Wednesday, 3 February 2016

Captain Thomas Hewitt, 10th Regiment of Foot, 1781

by William Tate (1748-1806), 1781. As a mark of his status as an officer, Hewitt wears a silver gorget around his neck. The 'wings' on the shoulders of his uniform distinguish him as a member of a light company; his light infantry cap is held in his left hand. He carries a fusil or light musket - a weapon frequently carried by light company officers which was usually privately purchased. Portraits of officers carrying such a weapon are rare.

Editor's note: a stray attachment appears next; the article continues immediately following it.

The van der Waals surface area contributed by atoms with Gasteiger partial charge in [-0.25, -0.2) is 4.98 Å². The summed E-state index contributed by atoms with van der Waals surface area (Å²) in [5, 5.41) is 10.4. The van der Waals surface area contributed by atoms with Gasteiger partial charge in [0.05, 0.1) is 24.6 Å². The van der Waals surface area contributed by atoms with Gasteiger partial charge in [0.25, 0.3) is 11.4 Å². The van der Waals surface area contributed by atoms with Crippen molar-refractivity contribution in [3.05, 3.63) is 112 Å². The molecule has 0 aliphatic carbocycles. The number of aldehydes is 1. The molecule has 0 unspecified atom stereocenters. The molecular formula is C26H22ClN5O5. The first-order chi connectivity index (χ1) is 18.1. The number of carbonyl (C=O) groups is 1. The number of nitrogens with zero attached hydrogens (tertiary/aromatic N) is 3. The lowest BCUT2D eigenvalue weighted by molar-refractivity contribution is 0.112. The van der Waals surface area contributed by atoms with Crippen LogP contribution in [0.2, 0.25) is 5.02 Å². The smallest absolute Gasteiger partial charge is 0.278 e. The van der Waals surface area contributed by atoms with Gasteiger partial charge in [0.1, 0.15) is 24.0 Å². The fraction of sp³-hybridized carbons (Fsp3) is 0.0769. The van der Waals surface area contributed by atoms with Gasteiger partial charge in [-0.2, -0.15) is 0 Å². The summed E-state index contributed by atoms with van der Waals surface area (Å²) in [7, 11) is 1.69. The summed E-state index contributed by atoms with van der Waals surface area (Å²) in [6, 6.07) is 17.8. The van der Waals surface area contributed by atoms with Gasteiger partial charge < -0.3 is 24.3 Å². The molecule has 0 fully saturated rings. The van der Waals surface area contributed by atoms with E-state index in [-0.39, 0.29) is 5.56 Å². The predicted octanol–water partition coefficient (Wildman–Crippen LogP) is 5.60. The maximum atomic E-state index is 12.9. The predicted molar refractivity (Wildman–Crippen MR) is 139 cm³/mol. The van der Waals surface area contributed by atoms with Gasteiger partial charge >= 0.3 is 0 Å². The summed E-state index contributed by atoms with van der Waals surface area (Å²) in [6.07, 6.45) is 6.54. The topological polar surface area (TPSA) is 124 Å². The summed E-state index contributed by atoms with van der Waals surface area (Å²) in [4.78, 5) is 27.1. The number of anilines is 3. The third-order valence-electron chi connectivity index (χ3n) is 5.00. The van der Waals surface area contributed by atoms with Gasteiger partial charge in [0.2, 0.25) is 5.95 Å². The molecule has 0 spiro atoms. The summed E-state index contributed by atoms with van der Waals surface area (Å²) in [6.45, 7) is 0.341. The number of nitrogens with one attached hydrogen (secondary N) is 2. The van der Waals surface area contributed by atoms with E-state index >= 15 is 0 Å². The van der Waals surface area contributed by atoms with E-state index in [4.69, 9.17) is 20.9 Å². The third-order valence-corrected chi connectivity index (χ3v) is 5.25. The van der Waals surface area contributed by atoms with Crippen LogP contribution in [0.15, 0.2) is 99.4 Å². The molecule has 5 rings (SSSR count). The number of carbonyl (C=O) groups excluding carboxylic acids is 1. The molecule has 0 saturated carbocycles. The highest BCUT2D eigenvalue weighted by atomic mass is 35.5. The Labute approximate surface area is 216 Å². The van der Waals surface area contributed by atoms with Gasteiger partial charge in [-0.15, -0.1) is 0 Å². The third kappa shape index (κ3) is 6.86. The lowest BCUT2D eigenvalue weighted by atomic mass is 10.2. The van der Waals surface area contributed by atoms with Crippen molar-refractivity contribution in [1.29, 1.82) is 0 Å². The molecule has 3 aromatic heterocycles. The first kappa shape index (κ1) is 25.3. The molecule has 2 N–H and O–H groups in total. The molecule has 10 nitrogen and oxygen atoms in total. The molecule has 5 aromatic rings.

From here 

1 comment:

  1. One of the most intriguing aspects of the Hewitt portrait is that his rammer is wooden. The other ranks all had steel rammers, but the privately purchased officer's fusil came with a wooden one. And Hewitt's isn't the only portrait depicting that.


French lines at Basing House by Richard Howarth

 Probably 1997.